Leonardo and General Atomics Aeronautical Systems, Inc. (GA-ASI) are working together to bring the world-class protection offered by Leonardo’s BriteCloud expendable active decoy to operators of the MQ-9 remotely-piloted aircraft system (RPAS). The joint activity is addressing the growing market need to protect the high-value unmanned aircraft from modern, radar-guided threats as they carry out their missions.
Progress has already been made, with a number of BriteCloud rounds successfully launched from an MQ-9 in an aircraft survivability ‘carriage and release’ trial, designed to ensure that the decoy can be dispensed safely from the platform’s new Self-Protect Pod. Discussions are underway concerning further tests with live rounds to demonstrate that BriteCloud can effectively protect the MQ-9 against the most advanced radio frequency (RF) threats.
BriteCloud is a next-generation decoy, protecting aircraft from the latest radar-guided threats. The world’s first, and currently only, such product proven to work effectively, BriteCloud packs sophisticated jamming technology into a package the size of a drinks can, allowing it to be fired from an aircraft in the same manner as a flare. Designed and manufactured in the UK, it was first adopted for service by the Royal Air Force following an extensive testing campaign. As a unique capability, it is now being evaluated by the US Armed Forces under the US Foreign Comparative Test (FCT) programme.
BriteCloud is available in different variants for a range of aircraft types. BriteCloud 218 (2x1x8 inch ‘brick’ round) is the version compatible with the MQ-9’s dispensing system and is also suitable for US-manufactured combat jets such as the F-15 and F-16. Meanwhile, the BriteCloud 55 variant is suitable for 55mm round-format dispensers on aircraft such as the Eurofighter Typhoon, Saab Gripen E and Tornado GR4. A third variant, 55-T, is currently under development for transport aircraft and helicopters.
BriteCloud employs Digital Radio Frequency Memory (DRFM) jamming technology, considered the ‘gold standard’ of protection against radar-guided surface-to-air and air-to-air missiles. This technology allows the BriteCloud round to sense and process incoming radar signals and, in response, develop and transmit a highly-convincing electronic ‘ghost’ signal, fooling threat radars into following the decoy rather than the aircraft.
First live launch of Leonardo’s BriteCloud 218 decoy from Airbus target drone is a success, say German Armed Forces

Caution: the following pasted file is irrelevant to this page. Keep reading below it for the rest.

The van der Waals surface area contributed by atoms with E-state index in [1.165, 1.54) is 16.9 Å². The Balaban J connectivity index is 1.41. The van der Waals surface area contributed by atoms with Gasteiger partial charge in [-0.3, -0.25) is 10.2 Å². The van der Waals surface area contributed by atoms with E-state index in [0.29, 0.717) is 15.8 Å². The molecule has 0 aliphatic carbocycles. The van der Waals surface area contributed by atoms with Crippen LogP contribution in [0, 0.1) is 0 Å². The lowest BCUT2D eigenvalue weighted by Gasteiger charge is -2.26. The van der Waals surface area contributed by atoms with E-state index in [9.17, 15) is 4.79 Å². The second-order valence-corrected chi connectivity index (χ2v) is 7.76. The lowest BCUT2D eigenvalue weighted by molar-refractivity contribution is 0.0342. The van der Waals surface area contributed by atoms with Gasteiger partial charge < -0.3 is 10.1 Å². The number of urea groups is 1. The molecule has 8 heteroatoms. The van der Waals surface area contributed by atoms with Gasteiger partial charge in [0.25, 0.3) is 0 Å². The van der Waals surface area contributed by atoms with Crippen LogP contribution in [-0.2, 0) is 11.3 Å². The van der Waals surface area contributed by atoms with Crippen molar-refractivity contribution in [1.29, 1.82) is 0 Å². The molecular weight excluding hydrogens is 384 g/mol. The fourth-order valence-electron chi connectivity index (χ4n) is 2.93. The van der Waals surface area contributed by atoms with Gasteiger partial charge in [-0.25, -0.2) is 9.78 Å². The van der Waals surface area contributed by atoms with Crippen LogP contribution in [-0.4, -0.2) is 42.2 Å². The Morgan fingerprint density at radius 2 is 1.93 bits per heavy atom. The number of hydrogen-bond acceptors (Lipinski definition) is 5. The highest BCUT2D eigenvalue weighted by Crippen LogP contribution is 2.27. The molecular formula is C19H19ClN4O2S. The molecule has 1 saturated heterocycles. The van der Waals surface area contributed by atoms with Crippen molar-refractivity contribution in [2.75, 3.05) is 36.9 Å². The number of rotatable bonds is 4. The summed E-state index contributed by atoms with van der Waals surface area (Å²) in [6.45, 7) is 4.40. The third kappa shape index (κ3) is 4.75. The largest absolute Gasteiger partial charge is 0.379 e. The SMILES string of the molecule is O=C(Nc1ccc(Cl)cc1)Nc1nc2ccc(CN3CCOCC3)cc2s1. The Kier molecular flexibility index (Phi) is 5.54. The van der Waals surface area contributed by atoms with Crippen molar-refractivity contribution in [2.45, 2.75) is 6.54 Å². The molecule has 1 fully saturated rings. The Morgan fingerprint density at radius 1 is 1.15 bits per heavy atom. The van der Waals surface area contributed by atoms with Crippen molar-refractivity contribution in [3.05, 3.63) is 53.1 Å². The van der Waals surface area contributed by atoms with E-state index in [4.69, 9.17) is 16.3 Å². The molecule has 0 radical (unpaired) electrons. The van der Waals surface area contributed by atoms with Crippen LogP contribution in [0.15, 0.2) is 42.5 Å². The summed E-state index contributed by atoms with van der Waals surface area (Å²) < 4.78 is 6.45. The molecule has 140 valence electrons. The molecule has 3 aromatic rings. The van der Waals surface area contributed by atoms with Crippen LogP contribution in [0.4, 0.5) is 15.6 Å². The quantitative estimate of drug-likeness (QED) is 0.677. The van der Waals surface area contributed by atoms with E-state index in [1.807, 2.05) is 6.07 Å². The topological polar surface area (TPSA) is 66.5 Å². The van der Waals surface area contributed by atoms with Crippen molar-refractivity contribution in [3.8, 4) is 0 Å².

A recent trial, which saw the German Armed Forces launching a Leonardo BriteCloud 218 decoy from an Airbus RPATS test platform, to evaluate its potential in protecting flying weapon systems from radar-guided missiles, has been heralded as a success. The trial, which was conducted with support from Airbus, Leonardo and the German analysis and testing firm IABG, saw live BriteCloud 218 rounds ejected from the RPATS during flight, allowing the aircraft to successfully evade missiles equipped with Semi-Active Radar (SAR) seeker technology.
The German trial marked the first time BriteCloud has been launched from an RPATS platform. With the trend towards remotely-piloted air systems becoming increasingly valuable assets, attention is turning to protecting them from attack. BriteCloud, which does not require integration, is a cost-effective way to equip such assets with latest-generation jamming capabilities. The decoy is dramatically more effective than traditional chaff countermeasures (radar-reflecting foil), with its on-board computer deploying the latest electronic warfare techniques to protect from modern threats.
The BriteCloud 218-variant rounds used during the trial pack this technology into a standard-sized rectangular countermeasure casing measuring two by one by eight inches. This means it is compatible with a range of common dispensers such as the AN/ALE-47, making it possible to economically boost the defences of older F-series jets such as the F-15 and F-16, as well as smaller RPAS platforms.
BriteCloud 218 is also currently undergoing the United States Foreign Comparative Testing (FCT) programme, led by the US Air National Guard (ANG), which could lead to the decoy entering service with the United States Air Force (USAF) Air Combat Command and other US services. Meanwhile, Leonardo’s original BriteCloud 55 decoy (which is slightly larger and compatible with round 55mm flare dispensers such as those on the Eurofighter Typhoon and Saab Gripen), has already gone into active service with the UK’s Royal Air Force.